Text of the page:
‘Lift your spirit’: Alaska Native dancers dazzle at first Quyana performance at AFN in 3 years

a group in regalia performs
The Alaska Native Heritage Dancers perform for the first Quyana Night in three years at the 2022 AFN conference, at the Dena’ina Center, in Anchorage, Alaska on October 20, 2022. (Elyssa Loughlin/Alaska Public Media)

Quyana is the Yup’ik word for “thank you,” but it takes on a whole new meaning during the Alaska Federation of Natives convention.

During the convention’s Quyana Alaska performances, hundreds of people gather to watch Native dance groups from across the state perform the songs of their communities.

What made this year extra special: It was the first time the dancers have performed since 2019, after back-to-back cancellations due to the COVID-19 pandemic. Anticipation was high. People stood in line for hours Thursday morning to get tickets, which sold out quickly. 

They packed a third floor auditorium later that night.

The Alaska Native Heritage Dancers took the stage at Anchorage’s Dena’ina Center first. The group is made up of dancers from across the state — many of them Heritage Center interns, performing for a packed crowd for the first time. As dancers waved fans to the fierce pounding of drums, the crowd gathered to the front row to watch, sometimes joining in on one of the invitational dances.

Tariek Oviok takes the stage with the Tikigaq Dancers. (Elyssa Loughlin/Alaska Public Media)

On the floor below Thursday evening, Tariek Oviok laced up his mukluk boots in preparation for his group to take the stage. Oviok is from the Inupiaq village of Point Hope, about 150 miles northwest of Kotzebue. He said he’s been coming to Quyana dances as a part of the Tikigaq Dancers since he was a kid.

“‘94 was the first time I think I got to go on the plane with the dance group,” Oviok said. “And then we did a couple other ones during my high school, so that’s three. Then after that, I became the dance group leader in 2001.”

He said he’s performed at Quyana about a dozen times. He estimated that there’s more than 120 dances his village has passed down over generations. 

“All the dances that we do are all from Point Hope,” Oviok said. “We might have a couple that are from the Little Diomede area that have been traded and agreed upon by elders long ago before me. It’s kind of a thing, out of respect they do that.”

The Tikigaq Dancers mourn the recent loss of their dancer during Quyana Night. (Elyssa Loughlin/Alaska Public Media)

Oviok said the dances represent many different stories, including family dances passed down, dances for ending the New Year and celebrating the full moon. He said a hard part of the last two years has been reckoning with the loss of loved ones in the community. One of the dances the Tikigaq Dancers performed was in tribute to a dance group member who passed away recently. It was performed by his wife and siblings.

“We’ve had a lot of lost loved ones in our communities, you know,” Oviok said. “If I could sum it all up, I could tell you right here’s a walking example. This is how much I missed it. I paid my best friend’s fare over there from Nome, Alaska to come here and perform with us.”

The Aciluq dancers yuraq at Quyana Night. (Elyssa Loughlin/Alaska Public Media)

While some dancers have performed at Quyana for many years, others, like Elizabeth Tugatuk, were performing at AFN for their first time. Tugatuk is from Toksook Bay and has been a part of the Chefornak-based Yup’ik dance group Acilquq for about five years.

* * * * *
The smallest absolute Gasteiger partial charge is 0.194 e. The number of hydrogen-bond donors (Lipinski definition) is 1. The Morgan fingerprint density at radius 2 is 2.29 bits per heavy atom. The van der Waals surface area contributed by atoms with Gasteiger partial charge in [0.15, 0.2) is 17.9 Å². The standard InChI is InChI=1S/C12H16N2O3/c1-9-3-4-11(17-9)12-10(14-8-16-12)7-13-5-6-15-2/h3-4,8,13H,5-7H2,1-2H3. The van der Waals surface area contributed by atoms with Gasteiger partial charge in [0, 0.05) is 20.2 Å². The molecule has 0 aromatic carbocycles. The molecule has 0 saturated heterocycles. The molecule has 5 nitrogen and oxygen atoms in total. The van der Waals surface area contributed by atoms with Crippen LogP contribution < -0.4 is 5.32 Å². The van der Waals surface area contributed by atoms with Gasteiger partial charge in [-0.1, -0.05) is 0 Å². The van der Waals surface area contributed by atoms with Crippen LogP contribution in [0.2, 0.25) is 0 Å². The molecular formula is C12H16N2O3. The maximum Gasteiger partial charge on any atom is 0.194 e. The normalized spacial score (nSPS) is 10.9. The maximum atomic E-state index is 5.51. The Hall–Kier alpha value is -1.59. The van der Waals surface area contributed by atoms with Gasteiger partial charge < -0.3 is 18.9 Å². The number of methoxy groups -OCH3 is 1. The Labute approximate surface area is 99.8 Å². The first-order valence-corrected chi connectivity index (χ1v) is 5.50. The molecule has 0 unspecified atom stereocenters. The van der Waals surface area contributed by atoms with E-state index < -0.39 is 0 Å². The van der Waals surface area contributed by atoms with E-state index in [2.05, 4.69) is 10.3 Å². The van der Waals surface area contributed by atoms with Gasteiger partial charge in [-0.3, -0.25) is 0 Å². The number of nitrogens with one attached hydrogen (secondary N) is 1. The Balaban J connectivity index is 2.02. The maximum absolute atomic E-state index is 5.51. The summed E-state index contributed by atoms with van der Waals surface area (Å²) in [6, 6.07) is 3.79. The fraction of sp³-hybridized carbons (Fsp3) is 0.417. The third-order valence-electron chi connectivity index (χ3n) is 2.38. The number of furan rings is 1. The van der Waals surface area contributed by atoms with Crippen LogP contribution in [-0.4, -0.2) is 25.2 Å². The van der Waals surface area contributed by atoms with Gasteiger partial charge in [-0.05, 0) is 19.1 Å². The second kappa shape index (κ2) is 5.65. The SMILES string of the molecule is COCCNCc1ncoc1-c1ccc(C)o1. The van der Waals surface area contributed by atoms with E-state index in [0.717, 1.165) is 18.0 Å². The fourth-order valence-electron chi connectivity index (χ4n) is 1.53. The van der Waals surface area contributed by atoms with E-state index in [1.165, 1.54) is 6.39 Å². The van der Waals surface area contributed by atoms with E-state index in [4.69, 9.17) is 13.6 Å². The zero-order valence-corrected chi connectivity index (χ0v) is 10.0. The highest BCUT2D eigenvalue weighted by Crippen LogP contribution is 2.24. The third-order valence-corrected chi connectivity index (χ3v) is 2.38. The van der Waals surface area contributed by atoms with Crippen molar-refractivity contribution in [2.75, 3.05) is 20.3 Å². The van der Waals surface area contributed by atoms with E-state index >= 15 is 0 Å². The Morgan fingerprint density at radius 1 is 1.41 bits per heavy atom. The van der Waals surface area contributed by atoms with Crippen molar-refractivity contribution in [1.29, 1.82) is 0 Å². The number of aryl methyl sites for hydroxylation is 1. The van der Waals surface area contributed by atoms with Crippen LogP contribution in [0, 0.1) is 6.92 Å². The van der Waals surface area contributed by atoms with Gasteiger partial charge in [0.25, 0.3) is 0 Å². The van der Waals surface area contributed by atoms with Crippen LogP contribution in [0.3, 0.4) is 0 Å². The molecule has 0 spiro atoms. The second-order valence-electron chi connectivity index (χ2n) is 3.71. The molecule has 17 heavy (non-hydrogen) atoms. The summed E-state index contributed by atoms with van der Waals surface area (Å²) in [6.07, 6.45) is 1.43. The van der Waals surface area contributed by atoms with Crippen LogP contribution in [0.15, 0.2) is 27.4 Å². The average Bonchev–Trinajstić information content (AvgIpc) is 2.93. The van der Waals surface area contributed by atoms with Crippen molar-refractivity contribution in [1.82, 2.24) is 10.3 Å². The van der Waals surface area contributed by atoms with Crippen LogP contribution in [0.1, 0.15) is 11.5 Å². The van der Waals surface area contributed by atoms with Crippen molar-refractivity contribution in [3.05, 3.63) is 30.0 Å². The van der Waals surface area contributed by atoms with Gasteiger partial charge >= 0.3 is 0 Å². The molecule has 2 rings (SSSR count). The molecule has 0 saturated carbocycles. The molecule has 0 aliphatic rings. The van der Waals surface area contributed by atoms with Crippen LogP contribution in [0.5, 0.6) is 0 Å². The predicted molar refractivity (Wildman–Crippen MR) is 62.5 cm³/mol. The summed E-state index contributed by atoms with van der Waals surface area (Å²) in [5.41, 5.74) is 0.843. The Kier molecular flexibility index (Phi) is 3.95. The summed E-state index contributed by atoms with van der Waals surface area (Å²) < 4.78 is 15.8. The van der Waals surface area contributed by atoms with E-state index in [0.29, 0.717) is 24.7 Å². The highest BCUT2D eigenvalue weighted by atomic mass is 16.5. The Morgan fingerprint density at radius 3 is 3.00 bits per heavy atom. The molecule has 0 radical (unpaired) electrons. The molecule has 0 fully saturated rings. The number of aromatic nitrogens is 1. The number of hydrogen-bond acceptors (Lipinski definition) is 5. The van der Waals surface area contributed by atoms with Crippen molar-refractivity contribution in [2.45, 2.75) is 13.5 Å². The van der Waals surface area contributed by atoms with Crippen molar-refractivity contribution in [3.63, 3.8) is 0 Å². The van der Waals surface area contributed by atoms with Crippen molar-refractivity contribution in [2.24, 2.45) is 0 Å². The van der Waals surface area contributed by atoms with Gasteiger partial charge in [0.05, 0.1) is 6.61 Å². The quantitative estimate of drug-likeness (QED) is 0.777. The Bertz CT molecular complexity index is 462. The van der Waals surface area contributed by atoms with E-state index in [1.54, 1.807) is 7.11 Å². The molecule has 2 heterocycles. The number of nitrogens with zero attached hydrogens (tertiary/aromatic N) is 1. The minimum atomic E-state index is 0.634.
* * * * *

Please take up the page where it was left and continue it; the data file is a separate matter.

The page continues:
“I’ve never done a big performance,” Tugatuk said. “It’s my first time.” 

A dancer on the ballroom floor during the Acilquq dancers’ performance. (Elyssa Loughlin/Alaska Public Media)

Tugatuk and her fellow dancers were sweating after their performance, lining up at a water cooler and immediately changing out of their heavy performance regalia. While she was nervous ahead of the performance, Tugatuk said it was all worth it. 

“To be up there,” Tugatuk said, “to enjoy our heritage, up there on the stage, and share with everyone, with our ancestors around us, it was amazing.”

Martin Lee Woods performs with the Qikiqtagruk Northern Lights Dancers. (Elyssa Loughlin/Alaska Public Media)

Excitement remained high among all the groups, including the Qikiqtagruk Northern Lights Dancers from Kotzebue. Martin Lee Woods is one of the leaders of the group, having performed at Quyana off and on most years since the first AFN in 1979. He said coming to AFN and seeing friends from across the state adds to the joy of his dance performance. 

“For a Native to attend gatherings and to sing and dance, and tell stories and feast and play games, it’s a way to lift your spirit,” Woods said. “Long dark months up here, above the Arctic Circle.”

The Qikiqtagruk Northern Lights Dancers. (Elyssa Loughlin/Alaska Public Media)

Woods said it’s not just a delight for the performers. After a rough couple years, he said dancing can bring a catharsis to audience members, to help them endure and remain resilient. 

“We grieve, we struggle, but you lift your spirit,” Woods said. “Go home smiling, ready to go back to work and tackle the world. This is what it’s all about.”

Performers graced the Quyana stage until 11 p.m. Thursday night, with another slate of groups, and crowd, preparing to dance all night Friday.

The Mount St. Elias dancers. (Elyssa Loughlin/Alaska Public Media)
A young Acilquq dancer. (Elyssa Loughlin/Alaska Public Media)
Quyana Night attendees join the Utuqqagmiut dancers. (Elyssa Loughlin/Alaska Public Media).
A dancer holds a Tlingit drum during the Mount St. Elias dancers’ performance. (Elyssa Loughlin/Alaska Public Media)
The Tikigaq Dancers. (Elyssa Loughlin/Alaska Public Media)

Wesley Early covers Anchorage life and city politics for Alaska Public Media. Reach him at wearly@alaskapublic.org and follow him on X at @wesley_early. Read more about Wesley here.

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